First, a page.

Tomatoes were the very first thing I ever canned. Strawberry jam was second, and then I think a homemade version of Rotel was next. We use a fair amount of Rotel at our house so this was something I wanted to can for myself. Here's how I do it.
I start with my peppers. Give them a rinse and pat them dry.
I usually use green cayenne, but I've used other hot peppers too.
You could let the peppers get red, but I like the color contrast of the red and green.
I actually used nearly twice as many as are pictured here for the eight pints I canned that day.
Cut off the ends, split lengthwise down the pepper and then, using a very small, metal measuring spoon, scrape out the seeds and membranes. Unless you like your tomatoes and chilies very hot, then, by all means, leave them in. We like it on the mild to medium side.
Oh - and be sure to wear gloves during this part. You don't want all that capsaicin getting into your skin. It will burn your fingers and doesn't just come off when you wash your hands.
Chop them pretty small.
While I was working on the peppers, Kay, Bree and Beenie were peeling and chopping the tomatoes. I thought I had a picture somewhere of how we do this, but I couldn't find it. We cut a small x in the blossom end of each tomato and dip several at a time in boiling water. In just a minute or two, the skin will split and you can pull them out of the pot and quickly place them in ice water to cool them down. The skin will slide right off and then you can dice them.
Now we need to get the canner and jars ready.
While the canner and jars are heating, set a small pot of water on to boil (for your lids), another for topping off the jars, and get your work area ready. My kettle of boiling water is off to the side in this shot. You'll need your tomatoes, peppers, lemon juice, salt, lids, rings, pot of water for the lids, kettle of water for the jars, funnel, magnetic lid wand, a wash cloth and a few measuring spoons - a tablespoon, teaspoon, and 1/2 teaspoon. You'll also need something to get out air bubbles, and I like this little tool (right beside the lid wand) that has cuts in it to show headspace allowances. I assemble everything on a cutting board or towel because my counters tops are granite. If I put hot jars directly on my counter tops, the cold stone will cause the jars to break.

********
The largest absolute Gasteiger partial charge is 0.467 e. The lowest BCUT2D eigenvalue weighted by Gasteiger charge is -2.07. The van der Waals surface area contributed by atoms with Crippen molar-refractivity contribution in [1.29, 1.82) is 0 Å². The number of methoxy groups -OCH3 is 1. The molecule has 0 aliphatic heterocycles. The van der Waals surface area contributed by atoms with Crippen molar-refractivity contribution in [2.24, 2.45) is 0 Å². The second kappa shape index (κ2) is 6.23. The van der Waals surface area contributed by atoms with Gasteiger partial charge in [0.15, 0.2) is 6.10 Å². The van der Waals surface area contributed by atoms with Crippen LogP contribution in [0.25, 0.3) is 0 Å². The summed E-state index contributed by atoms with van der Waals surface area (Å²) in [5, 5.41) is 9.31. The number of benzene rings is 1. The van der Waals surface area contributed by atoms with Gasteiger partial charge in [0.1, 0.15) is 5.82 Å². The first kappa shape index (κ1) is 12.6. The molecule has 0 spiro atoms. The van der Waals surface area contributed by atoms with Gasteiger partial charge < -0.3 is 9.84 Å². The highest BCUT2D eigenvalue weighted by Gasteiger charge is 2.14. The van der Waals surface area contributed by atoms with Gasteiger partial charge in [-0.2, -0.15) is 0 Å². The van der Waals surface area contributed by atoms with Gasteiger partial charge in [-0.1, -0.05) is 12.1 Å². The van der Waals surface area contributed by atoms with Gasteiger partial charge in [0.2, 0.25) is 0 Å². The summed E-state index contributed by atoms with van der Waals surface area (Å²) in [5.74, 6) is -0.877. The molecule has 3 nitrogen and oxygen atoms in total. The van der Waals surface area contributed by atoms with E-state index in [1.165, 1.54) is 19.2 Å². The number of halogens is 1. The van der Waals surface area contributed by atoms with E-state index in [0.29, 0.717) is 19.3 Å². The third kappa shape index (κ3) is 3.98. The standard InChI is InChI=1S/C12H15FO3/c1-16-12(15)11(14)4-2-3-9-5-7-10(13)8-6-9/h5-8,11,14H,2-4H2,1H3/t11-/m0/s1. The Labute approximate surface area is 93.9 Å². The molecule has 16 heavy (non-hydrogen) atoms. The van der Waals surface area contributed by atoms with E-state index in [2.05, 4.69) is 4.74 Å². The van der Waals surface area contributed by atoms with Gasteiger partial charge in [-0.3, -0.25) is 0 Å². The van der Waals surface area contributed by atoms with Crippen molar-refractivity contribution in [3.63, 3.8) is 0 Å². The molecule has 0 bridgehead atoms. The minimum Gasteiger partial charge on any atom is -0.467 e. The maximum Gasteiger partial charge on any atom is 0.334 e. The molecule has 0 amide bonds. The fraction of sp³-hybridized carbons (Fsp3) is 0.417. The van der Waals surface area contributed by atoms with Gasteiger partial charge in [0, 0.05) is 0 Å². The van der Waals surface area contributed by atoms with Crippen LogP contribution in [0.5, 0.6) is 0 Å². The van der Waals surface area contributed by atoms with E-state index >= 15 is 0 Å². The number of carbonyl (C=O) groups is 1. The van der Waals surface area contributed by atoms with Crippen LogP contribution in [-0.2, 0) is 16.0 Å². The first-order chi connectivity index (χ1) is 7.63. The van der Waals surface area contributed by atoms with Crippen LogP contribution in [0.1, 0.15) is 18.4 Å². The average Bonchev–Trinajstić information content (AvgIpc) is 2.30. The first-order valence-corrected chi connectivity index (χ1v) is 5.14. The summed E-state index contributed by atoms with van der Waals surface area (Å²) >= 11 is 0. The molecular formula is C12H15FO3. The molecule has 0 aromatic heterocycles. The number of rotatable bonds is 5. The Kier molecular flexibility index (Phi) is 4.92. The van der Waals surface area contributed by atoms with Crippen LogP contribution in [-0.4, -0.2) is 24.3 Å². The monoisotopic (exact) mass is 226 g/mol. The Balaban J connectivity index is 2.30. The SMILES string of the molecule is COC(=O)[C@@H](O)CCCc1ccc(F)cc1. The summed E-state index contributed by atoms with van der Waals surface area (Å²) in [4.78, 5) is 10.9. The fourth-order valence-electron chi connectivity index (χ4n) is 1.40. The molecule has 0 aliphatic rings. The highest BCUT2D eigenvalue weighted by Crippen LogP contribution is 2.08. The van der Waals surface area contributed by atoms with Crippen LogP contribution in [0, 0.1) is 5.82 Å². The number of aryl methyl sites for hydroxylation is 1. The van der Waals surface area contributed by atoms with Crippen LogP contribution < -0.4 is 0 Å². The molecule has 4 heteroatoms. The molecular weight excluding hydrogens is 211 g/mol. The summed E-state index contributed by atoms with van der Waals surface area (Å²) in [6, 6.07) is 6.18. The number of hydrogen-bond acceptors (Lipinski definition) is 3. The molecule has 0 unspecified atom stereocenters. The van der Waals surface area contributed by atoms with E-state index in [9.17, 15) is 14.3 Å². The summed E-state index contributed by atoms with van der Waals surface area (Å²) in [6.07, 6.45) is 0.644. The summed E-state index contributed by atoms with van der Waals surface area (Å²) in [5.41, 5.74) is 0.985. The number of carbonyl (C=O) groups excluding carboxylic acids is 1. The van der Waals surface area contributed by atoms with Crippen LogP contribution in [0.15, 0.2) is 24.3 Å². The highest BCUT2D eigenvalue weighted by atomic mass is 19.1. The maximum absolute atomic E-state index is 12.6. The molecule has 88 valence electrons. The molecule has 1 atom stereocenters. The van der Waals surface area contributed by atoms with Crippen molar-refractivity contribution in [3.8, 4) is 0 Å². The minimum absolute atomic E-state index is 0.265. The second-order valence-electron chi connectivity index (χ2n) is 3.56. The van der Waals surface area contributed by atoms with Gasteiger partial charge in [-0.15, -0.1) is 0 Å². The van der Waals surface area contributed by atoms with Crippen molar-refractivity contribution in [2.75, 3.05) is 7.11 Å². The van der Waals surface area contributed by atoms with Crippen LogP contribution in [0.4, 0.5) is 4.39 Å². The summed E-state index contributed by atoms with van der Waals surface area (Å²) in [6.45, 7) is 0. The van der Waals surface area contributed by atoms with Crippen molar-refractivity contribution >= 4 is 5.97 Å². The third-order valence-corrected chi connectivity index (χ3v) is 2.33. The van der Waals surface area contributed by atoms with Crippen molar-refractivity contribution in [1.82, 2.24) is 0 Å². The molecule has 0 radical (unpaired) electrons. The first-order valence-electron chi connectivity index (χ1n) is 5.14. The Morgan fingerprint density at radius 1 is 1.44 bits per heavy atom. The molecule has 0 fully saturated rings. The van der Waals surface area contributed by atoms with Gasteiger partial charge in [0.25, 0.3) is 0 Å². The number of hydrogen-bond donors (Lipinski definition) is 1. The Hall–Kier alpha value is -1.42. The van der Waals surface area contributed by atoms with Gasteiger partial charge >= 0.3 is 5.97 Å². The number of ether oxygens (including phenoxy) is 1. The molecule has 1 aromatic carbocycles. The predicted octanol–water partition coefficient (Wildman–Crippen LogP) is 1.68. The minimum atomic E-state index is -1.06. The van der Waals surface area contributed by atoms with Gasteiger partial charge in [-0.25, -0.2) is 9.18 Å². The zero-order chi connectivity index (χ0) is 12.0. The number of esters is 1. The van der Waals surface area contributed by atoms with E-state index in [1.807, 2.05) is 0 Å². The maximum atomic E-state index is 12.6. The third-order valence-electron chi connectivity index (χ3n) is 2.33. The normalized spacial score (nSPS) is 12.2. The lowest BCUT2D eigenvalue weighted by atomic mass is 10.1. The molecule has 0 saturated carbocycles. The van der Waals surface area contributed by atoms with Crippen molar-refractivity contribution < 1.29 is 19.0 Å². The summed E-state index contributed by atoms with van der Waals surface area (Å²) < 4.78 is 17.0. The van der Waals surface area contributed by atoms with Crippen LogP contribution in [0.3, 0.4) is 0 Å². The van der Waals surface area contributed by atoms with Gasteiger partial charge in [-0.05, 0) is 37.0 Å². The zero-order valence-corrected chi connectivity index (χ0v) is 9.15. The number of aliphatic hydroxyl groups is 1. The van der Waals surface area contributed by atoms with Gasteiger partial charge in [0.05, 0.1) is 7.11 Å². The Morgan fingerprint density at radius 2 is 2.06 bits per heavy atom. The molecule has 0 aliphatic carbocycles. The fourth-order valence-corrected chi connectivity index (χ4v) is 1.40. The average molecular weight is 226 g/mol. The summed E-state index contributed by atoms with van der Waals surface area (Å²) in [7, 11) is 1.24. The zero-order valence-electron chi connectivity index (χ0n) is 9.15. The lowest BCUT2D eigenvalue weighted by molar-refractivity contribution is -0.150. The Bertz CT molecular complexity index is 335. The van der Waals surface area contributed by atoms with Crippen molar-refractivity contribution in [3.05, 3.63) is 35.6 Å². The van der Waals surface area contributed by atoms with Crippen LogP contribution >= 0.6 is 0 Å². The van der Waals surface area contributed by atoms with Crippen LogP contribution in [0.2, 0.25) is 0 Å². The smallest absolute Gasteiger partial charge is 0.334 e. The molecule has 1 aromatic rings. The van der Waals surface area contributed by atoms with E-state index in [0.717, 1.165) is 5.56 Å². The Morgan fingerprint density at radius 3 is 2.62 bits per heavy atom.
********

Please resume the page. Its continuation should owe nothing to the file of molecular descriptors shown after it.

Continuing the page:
As soon as the small pot comes to a boil, pull it off to a trivet beside your work area and get your lids put in.
Using a slotted spoon to strain off excess juice, put a few tomatoes in the jar. Then add a tablespoon of lemon juice (for a pint - use 2Tbls for a quart). I put a spoon of room temperature tomatoes in first so the lemon juice, which has usually been in the fridge, won't crack the jar. Then fill the jar halfway with tomatoes, pressing them down, and add 2, very heaping teaspoons of the peppers.
Finish filling the jar to the neck with tomatoes, pressing them down, then pour in your boiling water, leaving 1/2" headspace. Finally, add 1/2tsp salt (for a pint - use 1tsp for a quart).
Wipe your rims, checking for any chips, put on your lid, screw the ring on finger tight and put them in the canner. I like to let them sit above the simmering water for a few minutes before I lower them in. It helps to keep the jars from breaking once they're in the pot. I have had jar casualties before, and this helps prevent that.
You'll process these for 40 minutes (for pints - 45 min. for quarts), once the canner has reached a full boil, with steam escaping from under the lid.
Remove them to a towel to cool overnight.
The next morning, remove the rings and check the seal. You may need to wipe the outside of the jar before storing these.
Some of our favorite ways to use these are in chili, and our cheese dip.
I've linked this post with the Carnival of Home Preserving. Stop by and check her out.
I've also linked up with the Homestead Bar Hop.